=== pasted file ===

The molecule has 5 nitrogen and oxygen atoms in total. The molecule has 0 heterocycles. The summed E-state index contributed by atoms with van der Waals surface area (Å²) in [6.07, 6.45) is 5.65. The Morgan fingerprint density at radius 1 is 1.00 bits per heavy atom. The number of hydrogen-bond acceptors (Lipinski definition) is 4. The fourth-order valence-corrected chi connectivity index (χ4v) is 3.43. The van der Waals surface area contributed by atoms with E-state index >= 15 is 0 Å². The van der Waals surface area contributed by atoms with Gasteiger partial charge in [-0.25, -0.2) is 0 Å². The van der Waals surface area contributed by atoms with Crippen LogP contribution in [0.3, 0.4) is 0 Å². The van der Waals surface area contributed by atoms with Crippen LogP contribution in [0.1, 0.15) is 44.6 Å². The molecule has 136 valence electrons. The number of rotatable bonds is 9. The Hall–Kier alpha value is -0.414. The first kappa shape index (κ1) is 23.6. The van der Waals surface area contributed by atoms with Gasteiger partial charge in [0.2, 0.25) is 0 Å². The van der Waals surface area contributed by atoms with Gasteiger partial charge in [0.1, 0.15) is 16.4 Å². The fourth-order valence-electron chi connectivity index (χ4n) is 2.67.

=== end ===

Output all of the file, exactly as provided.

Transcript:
The molecule has 5 nitrogen and oxygen atoms in total. The molecule has 0 heterocycles. The summed E-state index contributed by atoms with van der Waals surface area (Å²) in [6.07, 6.45) is 5.65. The Morgan fingerprint density at radius 1 is 1.00 bits per heavy atom. The number of hydrogen-bond acceptors (Lipinski definition) is 4. The fourth-order valence-corrected chi connectivity index (χ4v) is 3.43. The van der Waals surface area contributed by atoms with E-state index >= 15 is 0 Å². The van der Waals surface area contributed by atoms with Gasteiger partial charge in [-0.25, -0.2) is 0 Å². The van der Waals surface area contributed by atoms with Crippen LogP contribution in [0.3, 0.4) is 0 Å². The van der Waals surface area contributed by atoms with Crippen LogP contribution in [0.1, 0.15) is 44.6 Å². The molecule has 136 valence electrons. The number of rotatable bonds is 9. The Hall–Kier alpha value is -0.414. The first kappa shape index (κ1) is 23.6. The van der Waals surface area contributed by atoms with Gasteiger partial charge in [0.2, 0.25) is 0 Å². The van der Waals surface area contributed by atoms with Gasteiger partial charge in [0.1, 0.15) is 16.4 Å². The fourth-order valence-electron chi connectivity index (χ4n) is 2.67.